Read the following mini case and answer the questions that follow:
Southern Credit Union operates in more than 10 medium-sized cities in a southeastern state. As a credit union, Southern is owned by their members who save and borrow money through the institution. A portion of the union’s profits is returned to members in various ways, including lower interest rates, lower fees and higher dividends on savings accounts. Southern’s front-line tellers provide routine banking services inside the credit union and at drive-through locations. Most front-line tellers are women, although the position has become more diversified recently. The New Accounts Department meets potential members to discuss the features of Southern’s savings and checking accounts. The Mortgage Services Department provides mortgage options for home loans. The Investment Services Department has financial advisors who meet with members to discuss alternative investment strategies and options for growing their money. Credit union members are a diverse group in terms of racial demographics, age and gender.
The president of Southern Credit Union, Tom Jenkins, is relatively new; in fact, there have been three different presidents over the last six years. Not surprisingly, camaraderie has been lacking among managers, employees and the ever-changing leadership team. After meeting with the board of directors and in anticipation of an upcoming audit from the National Credit Union Administration, Jenkins decides that Southern needs to revisit its sexual harassment policy and procedures and determine when the last training session was held. Jenkins meets with the HR director, Pamela Sanchez, and the training analyst, Heather Blackburn. They decide the sexual harassment policy is sufficient but realize that there has been no sexual harassment training in four years. Blackburn, who has been focusing on customer service training, is told by Jenkins to “make this happen by the end of next month.”
Heather Blackburn has been a training analyst for only five months. She graduated with a B.A. in communications 15 years ago; after graduation she worked as a bank teller at a regional bank. She moved to Southern Credit Union as a bank teller because the pay was higher and the credit union had a good regional reputation. Blackburn was a bank teller at Southern for eight years, then applied for an internal transfer to the training job because she liked working with people and thought the job would be interesting. She joined the local American Society of Training and Development (ASTD) chapter last month to learn about the training profession in general and specific training methods. She reports to the HR director, Pamela Sanchez.
Activities to Enhance Learning
Design of the Sexual Harassment Training
Jenkins’ request doesn’t give Blackburn much time to develop and conduct the sexual harassment training. She decides to train first-line supervisors, since they are most closely involved in the front-line employee interactions. She doesn’t have time to meet with anyone to get this training designed, so she sketches out a two-hour lecture. She wants to cover Southern’s sexual harassment policy, the complaint procedure, and some recent court cases (gathered from the Employment Law Information Network) as examples of quid pro quo versus hostile work environment harassment. She creates handouts for trainees and schedules training off-site for 50 Southern supervisors to minimize distractions from their branch locations. Three days before the training, Blackburn has all her lecture notes (in PowerPoint) prepared, handouts copied and the training room ready. She e-mails first-line supervisors about the mandatory training, tells them about the objectives of the training and gives them directions to the off-site training location.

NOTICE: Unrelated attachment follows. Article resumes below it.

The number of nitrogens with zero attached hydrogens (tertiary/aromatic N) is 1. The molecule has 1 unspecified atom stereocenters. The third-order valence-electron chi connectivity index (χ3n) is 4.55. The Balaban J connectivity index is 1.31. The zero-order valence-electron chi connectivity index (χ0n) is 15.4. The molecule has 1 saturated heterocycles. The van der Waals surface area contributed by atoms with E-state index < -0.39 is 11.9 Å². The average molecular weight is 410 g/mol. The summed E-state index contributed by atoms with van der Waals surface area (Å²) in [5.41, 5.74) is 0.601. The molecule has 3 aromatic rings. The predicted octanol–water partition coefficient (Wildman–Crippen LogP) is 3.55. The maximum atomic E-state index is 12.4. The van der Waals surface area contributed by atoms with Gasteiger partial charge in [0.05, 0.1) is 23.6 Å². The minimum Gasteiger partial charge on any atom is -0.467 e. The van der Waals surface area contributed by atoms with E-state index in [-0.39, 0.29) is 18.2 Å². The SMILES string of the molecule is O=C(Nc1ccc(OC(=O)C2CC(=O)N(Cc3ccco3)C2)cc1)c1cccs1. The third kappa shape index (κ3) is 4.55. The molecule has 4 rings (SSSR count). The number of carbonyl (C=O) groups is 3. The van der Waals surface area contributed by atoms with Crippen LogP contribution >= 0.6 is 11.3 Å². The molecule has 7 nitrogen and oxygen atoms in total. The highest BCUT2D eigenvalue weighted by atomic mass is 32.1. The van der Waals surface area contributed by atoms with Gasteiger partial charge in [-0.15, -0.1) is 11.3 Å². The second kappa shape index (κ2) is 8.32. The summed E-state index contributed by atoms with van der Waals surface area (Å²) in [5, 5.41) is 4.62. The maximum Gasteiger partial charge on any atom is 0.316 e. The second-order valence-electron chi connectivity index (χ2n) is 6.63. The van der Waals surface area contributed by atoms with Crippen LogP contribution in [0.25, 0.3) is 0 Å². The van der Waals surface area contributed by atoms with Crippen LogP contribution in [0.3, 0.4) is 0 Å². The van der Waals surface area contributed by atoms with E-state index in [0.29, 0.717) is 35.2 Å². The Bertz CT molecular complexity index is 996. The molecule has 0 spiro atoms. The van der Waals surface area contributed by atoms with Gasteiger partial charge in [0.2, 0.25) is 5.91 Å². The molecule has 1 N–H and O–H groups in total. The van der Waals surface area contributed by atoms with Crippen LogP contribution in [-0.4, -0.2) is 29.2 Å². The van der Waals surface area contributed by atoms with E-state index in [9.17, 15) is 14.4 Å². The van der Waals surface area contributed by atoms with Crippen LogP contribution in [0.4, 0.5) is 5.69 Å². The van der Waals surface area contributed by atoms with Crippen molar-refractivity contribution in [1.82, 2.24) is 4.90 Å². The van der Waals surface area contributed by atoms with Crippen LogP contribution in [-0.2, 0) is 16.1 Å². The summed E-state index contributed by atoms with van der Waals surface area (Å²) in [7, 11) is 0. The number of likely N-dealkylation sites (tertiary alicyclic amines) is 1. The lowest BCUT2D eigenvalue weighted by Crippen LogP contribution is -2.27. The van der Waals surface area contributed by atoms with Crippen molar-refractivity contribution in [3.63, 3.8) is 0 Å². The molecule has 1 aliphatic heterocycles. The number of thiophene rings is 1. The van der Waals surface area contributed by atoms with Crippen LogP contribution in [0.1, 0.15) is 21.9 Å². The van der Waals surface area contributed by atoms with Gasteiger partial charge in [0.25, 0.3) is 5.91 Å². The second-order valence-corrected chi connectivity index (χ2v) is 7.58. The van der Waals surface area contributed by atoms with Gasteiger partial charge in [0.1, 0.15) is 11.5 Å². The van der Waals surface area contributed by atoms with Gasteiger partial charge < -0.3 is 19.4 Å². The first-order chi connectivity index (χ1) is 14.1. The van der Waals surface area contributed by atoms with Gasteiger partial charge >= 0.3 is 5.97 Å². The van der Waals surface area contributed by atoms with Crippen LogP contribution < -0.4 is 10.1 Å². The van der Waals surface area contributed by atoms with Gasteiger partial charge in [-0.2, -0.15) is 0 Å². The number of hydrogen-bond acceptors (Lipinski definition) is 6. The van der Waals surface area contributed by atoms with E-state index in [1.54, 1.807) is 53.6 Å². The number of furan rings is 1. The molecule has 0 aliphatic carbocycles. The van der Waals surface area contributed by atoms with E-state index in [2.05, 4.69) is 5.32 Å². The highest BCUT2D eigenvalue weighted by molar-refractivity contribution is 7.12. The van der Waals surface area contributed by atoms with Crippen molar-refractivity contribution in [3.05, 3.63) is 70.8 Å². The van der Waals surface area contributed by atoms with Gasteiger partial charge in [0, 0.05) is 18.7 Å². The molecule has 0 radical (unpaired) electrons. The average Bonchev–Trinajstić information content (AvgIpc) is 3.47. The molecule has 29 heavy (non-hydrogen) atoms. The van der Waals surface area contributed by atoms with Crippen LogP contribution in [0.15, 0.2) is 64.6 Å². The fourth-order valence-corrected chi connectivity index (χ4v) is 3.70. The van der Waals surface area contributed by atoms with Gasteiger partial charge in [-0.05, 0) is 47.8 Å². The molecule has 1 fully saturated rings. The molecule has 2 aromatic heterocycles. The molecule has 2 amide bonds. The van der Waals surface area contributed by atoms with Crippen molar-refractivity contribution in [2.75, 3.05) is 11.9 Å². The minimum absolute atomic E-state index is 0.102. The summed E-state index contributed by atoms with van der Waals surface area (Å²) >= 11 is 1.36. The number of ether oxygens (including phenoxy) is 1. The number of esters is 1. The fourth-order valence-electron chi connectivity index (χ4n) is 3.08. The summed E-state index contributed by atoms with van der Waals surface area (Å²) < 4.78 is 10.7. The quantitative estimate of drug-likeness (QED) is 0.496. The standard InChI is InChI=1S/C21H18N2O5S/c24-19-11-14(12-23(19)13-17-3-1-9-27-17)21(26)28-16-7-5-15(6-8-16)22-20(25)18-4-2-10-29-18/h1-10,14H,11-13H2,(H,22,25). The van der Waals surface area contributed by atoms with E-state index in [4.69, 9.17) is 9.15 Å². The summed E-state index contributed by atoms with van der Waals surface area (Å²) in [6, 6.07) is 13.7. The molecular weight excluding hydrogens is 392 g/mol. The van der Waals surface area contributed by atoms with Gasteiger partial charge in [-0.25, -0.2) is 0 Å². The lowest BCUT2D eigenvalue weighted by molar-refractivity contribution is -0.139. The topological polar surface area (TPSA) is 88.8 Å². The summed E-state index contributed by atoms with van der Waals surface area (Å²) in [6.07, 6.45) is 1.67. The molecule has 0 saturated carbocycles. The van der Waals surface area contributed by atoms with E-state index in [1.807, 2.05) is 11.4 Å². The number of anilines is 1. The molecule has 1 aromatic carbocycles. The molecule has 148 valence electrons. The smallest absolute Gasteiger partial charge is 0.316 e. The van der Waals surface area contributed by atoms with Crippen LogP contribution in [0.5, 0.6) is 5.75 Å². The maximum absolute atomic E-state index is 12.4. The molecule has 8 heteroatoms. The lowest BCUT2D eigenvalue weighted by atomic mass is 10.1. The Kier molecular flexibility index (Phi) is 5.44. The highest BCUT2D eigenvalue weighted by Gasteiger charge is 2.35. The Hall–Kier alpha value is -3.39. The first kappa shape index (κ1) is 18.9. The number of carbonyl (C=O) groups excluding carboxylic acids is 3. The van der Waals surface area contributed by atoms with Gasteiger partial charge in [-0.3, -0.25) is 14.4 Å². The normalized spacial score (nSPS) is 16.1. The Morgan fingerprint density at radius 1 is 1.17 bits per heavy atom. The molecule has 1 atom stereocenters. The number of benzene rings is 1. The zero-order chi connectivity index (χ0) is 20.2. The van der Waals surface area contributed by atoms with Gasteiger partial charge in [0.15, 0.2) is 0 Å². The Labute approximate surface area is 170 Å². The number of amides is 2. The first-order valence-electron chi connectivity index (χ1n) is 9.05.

As the supervisors enter the training room, they seem confused about the late notification of this training. As they talk among themselves, they wonder if one of the employees filed a sexual harassment complaint. Blackburn covers all the material she has prepared. She doesn’t get a chance to ask for questions at the end of the session, but tells the supervisors to e-mail her with any questions they have about the material and reinforces her willingness to ensure they understood the information. Blackburn feels good about her organization and preparedness, and feels like the two-hour lecture was successful. The supervisors leave quickly to get back to their branch locations; some have several hours to drive and much to handle when they return to their jobs.
Report on the Training
Blackburn happily reports back to Jenkins and Sanchez with her perceptions of how the first-line supervisor training went. Blackburn reiterates how she met Jenkins’ deadline, recounts the process she used to develop the training, and shows them the training materials and handouts. Blackburn plans to e-mail the supervisors in six weeks to remind them of key learning points and to see if they have any questions about the sexual harassment concepts, once they consider their own workplace situations. She will also ask them to rate their satisfaction with the training via a short e-mail survey. Jenkins is satisfied because he can tell the audit team that the training took place. The HR director, though, is quiet during the meeting; she wonders whether this effort was well executed and is concerned about the ultimate effectiveness of the training.
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